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Board of Directors
2019
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AVMLA 2019
TAKE A CLOSER LOOK AT WHAT WE CAN DO FOR YOU!
Dear AVMLA Member,

The AVMLA is celebrating its 25th Anniversary in 2019. Offering wonderful member benefit enhancements will highlight this celebration. These enhancements include access to year-round professional development through our FREE monthly e-Learning webinars, monthly AVMLA News Brief e-Newsletter, a two-day conference in conjunction with AVMA, the new workshop teaching program being initiated at several law schools around the country as just a few of the programs and opportunities to expand your knowledge and practice to look forward to. I invite you to take a closer look at the AVMLA and what we have to offer you by clicking here.   
If you have been a long-term supporter of the AVMLA or are joining us for the first time, we invite you to take a closer look at what the AVMLA has to offer!  The AVMLA's core mission provides a clear message of  who we are , what we stand for and where our value lies. 
  • Provide information to members regarding pertinent issues in the field of veterinary medical law.
  • Increase public awareness and understanding of the impact of law on all aspects of veterinary medicine.
  • Facilitate interactions among organizations, regulatory agencies and the courts for the benefit of society.
A s a member you receive a discounted rate to attend the AVMLA Annual National Continuing Education Conference.  Be sure to save-the-date for this year's AVMLA Conference in Washington DC on August 3-4, 2019!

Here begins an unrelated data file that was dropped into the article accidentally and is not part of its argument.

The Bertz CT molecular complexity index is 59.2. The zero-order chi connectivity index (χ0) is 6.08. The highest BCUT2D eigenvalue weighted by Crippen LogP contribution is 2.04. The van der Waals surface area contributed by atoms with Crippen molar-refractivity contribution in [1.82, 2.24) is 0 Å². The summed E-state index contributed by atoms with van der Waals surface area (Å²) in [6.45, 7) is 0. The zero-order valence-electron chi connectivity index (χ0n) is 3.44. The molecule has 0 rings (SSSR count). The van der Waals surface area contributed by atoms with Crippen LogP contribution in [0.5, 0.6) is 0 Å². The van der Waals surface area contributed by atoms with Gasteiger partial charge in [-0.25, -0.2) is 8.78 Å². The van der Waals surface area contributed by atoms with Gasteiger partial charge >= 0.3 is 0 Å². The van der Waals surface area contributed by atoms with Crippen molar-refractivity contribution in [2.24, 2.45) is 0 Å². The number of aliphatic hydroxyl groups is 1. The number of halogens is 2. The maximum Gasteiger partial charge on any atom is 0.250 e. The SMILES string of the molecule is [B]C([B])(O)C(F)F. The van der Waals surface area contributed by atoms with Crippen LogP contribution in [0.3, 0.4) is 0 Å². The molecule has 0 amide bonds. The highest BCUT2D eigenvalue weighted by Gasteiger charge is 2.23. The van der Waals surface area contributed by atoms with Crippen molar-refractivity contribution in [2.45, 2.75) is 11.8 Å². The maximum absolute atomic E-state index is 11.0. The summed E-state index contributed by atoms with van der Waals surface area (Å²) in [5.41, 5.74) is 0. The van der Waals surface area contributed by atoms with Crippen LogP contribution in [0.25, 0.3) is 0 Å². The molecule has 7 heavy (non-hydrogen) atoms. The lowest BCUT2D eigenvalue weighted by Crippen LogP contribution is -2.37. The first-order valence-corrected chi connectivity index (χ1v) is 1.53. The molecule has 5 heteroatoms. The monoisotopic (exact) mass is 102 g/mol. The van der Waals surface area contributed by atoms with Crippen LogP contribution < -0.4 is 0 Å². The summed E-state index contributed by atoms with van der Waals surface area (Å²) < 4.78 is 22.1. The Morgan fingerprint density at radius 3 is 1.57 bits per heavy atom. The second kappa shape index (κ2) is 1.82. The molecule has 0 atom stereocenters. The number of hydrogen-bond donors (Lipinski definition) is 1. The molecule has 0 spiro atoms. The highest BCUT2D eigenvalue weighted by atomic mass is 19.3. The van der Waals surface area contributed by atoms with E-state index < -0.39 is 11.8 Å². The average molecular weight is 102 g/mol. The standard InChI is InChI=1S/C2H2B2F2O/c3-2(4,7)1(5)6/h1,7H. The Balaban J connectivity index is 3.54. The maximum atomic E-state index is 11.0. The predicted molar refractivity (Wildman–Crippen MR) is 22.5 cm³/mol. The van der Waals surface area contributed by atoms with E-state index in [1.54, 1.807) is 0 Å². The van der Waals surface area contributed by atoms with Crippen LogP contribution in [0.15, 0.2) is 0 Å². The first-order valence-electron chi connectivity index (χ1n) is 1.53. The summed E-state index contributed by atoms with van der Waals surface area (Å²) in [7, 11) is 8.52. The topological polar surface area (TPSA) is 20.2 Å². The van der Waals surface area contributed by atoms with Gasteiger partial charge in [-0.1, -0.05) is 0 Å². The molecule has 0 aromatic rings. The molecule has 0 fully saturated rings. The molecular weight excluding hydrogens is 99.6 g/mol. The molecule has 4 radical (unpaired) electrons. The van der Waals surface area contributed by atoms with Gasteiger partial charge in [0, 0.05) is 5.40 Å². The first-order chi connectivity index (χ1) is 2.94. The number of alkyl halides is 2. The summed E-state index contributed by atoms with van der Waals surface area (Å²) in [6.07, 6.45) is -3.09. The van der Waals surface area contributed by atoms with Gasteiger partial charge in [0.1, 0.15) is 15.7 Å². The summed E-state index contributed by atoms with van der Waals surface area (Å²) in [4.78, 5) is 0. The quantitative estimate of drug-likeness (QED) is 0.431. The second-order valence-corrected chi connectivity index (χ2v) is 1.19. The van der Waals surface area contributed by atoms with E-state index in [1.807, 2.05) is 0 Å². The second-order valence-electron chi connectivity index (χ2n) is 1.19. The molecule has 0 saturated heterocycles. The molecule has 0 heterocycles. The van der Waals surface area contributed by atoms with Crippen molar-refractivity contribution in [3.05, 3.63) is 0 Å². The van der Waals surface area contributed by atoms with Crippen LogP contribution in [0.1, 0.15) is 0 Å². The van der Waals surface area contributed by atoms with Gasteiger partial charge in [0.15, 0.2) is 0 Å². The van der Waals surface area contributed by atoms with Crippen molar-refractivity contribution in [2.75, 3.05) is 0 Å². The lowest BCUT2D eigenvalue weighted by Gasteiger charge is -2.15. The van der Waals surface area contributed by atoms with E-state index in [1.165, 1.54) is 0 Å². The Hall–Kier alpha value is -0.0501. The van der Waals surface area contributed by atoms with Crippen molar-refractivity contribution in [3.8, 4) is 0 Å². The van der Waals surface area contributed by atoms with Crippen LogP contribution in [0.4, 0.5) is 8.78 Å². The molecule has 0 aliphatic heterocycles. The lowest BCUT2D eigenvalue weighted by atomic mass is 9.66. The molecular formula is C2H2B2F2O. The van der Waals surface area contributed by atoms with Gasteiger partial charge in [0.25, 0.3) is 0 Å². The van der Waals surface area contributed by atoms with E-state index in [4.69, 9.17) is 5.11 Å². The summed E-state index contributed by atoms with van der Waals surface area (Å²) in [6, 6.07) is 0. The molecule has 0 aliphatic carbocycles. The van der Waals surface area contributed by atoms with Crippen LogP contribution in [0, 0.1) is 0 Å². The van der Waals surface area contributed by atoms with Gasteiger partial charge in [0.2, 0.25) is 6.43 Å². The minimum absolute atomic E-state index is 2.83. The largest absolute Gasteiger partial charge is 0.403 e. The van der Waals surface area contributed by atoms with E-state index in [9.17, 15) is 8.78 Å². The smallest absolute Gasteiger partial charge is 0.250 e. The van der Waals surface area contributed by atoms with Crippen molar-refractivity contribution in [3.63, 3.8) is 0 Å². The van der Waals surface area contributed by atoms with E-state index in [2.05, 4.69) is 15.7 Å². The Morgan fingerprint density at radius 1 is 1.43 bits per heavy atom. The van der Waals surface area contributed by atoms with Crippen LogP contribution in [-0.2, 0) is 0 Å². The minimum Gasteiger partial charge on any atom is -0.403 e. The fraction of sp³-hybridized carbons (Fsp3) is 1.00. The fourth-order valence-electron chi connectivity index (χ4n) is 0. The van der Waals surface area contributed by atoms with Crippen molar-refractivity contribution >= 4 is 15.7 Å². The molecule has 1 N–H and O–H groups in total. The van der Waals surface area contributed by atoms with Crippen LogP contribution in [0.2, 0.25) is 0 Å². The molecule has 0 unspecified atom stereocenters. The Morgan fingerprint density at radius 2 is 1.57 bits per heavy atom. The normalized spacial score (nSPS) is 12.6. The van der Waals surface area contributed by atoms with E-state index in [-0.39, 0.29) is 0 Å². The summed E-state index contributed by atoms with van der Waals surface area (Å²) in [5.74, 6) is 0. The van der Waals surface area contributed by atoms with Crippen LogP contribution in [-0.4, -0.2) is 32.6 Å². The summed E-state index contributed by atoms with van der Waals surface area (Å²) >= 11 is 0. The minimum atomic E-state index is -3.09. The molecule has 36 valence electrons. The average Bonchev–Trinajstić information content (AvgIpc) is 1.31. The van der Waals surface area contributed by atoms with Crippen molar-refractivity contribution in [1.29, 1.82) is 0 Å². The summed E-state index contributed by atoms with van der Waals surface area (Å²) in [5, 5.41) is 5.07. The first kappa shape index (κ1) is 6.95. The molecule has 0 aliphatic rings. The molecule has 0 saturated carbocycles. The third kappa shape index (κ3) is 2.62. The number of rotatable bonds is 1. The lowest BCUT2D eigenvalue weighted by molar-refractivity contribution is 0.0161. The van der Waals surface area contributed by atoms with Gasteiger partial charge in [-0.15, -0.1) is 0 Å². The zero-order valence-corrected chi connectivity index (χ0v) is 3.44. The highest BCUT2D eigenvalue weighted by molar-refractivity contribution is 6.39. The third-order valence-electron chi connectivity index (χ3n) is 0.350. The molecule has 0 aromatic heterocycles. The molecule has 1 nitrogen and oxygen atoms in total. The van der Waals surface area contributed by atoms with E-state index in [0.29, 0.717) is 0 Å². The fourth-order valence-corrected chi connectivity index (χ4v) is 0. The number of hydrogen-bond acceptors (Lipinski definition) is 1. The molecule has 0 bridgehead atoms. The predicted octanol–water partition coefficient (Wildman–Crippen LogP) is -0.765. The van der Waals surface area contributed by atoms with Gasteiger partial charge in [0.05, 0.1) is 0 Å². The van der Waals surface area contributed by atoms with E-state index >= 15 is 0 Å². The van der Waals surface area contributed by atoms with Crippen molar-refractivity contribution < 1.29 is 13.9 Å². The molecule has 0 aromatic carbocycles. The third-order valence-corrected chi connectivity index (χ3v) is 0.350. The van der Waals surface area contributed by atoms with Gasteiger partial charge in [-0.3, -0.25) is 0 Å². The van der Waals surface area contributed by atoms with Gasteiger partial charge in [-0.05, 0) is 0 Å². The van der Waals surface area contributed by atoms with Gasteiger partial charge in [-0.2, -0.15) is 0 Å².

Please consider applying for our available speaker and  sponsor opportunities.
 
If you are not an AVMLA member,  join today by visiting  AVMLA.org.  We look forward to your participation in the AVMLA's top-notch educational programs while earning continuing education credits. For just $150, you can enjoy all of these valuable benefits plus a network of colleagues who understand veterinary representatives and veterinarian's unique challenges.
 
We look forward to meeting you in the New Year as you access the offered programs and resources. Be sure to drop by booth 3238 at WVC 2019 in Vegas,  February 17-20, I would love to meet you in person!

Please contact me if you have any questions,  info@AVMLA.org.
Thank you for your continued support of the AVMLA.





Andrea Ball
Executive Director
Upcoming AVMLA 2019 Events


Come and See AVMLA in Vegas at WVC!
February 17-20, 2019
Mandalay Bay
Exhibitor Booth 3238
AVMLA 25th ANNUAL CONFERENCE 

Please Save-The-Date
Watch for registration details coming soon!

The AVMLA's two-day conference brings together some of the most well respected, top professionals in the veterinary legal and medical field.   To be considered as a presenter, please send an email to info@AVMLA.org, proposals are due by January 31st.
The Legal Perspective
From Bees to Livestock:  The AVMA Continues to Advocate for Animal 
Health and Safety
By: Frank C. Muggia, Partner,